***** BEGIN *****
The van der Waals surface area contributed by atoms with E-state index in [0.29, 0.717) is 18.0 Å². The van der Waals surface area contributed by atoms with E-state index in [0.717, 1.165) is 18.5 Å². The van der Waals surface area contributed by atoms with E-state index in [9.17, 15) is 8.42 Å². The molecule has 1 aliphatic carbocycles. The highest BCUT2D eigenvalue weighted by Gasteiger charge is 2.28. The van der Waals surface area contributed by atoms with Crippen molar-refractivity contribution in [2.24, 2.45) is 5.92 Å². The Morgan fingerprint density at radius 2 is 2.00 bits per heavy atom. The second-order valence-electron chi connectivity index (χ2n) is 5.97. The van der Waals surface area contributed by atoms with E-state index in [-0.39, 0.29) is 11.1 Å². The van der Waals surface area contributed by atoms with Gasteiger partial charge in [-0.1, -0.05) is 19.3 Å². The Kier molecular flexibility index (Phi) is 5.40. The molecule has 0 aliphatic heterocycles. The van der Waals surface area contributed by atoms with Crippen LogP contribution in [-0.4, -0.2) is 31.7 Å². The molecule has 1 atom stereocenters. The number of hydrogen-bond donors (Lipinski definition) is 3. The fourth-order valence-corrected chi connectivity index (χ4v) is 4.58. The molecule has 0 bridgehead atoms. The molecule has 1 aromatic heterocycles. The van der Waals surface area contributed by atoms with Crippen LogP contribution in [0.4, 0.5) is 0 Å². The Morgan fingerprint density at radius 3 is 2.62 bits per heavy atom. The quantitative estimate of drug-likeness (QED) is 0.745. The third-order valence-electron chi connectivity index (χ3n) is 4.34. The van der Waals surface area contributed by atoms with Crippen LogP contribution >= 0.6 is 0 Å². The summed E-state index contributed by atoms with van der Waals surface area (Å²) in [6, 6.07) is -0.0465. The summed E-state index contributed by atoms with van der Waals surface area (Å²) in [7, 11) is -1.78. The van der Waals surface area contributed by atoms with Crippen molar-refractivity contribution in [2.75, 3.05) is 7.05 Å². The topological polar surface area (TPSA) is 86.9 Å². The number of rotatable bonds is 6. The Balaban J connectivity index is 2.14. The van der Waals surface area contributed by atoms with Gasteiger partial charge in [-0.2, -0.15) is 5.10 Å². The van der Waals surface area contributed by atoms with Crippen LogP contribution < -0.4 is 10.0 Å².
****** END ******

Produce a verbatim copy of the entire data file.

The van der Waals surface area contributed by atoms with E-state index in [0.29, 0.717) is 18.0 Å². The van der Waals surface area contributed by atoms with E-state index in [0.717, 1.165) is 18.5 Å². The van der Waals surface area contributed by atoms with E-state index in [9.17, 15) is 8.42 Å². The molecule has 1 aliphatic carbocycles. The highest BCUT2D eigenvalue weighted by Gasteiger charge is 2.28. The van der Waals surface area contributed by atoms with Crippen molar-refractivity contribution in [2.24, 2.45) is 5.92 Å². The Morgan fingerprint density at radius 2 is 2.00 bits per heavy atom. The second-order valence-electron chi connectivity index (χ2n) is 5.97. The van der Waals surface area contributed by atoms with E-state index in [-0.39, 0.29) is 11.1 Å². The van der Waals surface area contributed by atoms with Gasteiger partial charge in [-0.1, -0.05) is 19.3 Å². The Kier molecular flexibility index (Phi) is 5.40. The molecule has 0 aliphatic heterocycles. The van der Waals surface area contributed by atoms with Crippen LogP contribution in [-0.4, -0.2) is 31.7 Å². The molecule has 1 atom stereocenters. The number of hydrogen-bond donors (Lipinski definition) is 3. The fourth-order valence-corrected chi connectivity index (χ4v) is 4.58. The molecule has 0 bridgehead atoms. The molecule has 1 aromatic heterocycles. The van der Waals surface area contributed by atoms with Crippen LogP contribution in [0.4, 0.5) is 0 Å². The Morgan fingerprint density at radius 3 is 2.62 bits per heavy atom. The quantitative estimate of drug-likeness (QED) is 0.745. The third-order valence-electron chi connectivity index (χ3n) is 4.34. The van der Waals surface area contributed by atoms with Crippen LogP contribution >= 0.6 is 0 Å². The summed E-state index contributed by atoms with van der Waals surface area (Å²) in [6, 6.07) is -0.0465. The summed E-state index contributed by atoms with van der Waals surface area (Å²) in [7, 11) is -1.78. The van der Waals surface area contributed by atoms with Crippen molar-refractivity contribution in [2.75, 3.05) is 7.05 Å². The topological polar surface area (TPSA) is 86.9 Å². The number of rotatable bonds is 6. The Balaban J connectivity index is 2.14. The van der Waals surface area contributed by atoms with Gasteiger partial charge in [-0.2, -0.15) is 5.10 Å². The van der Waals surface area contributed by atoms with Crippen LogP contribution < -0.4 is 10.0 Å².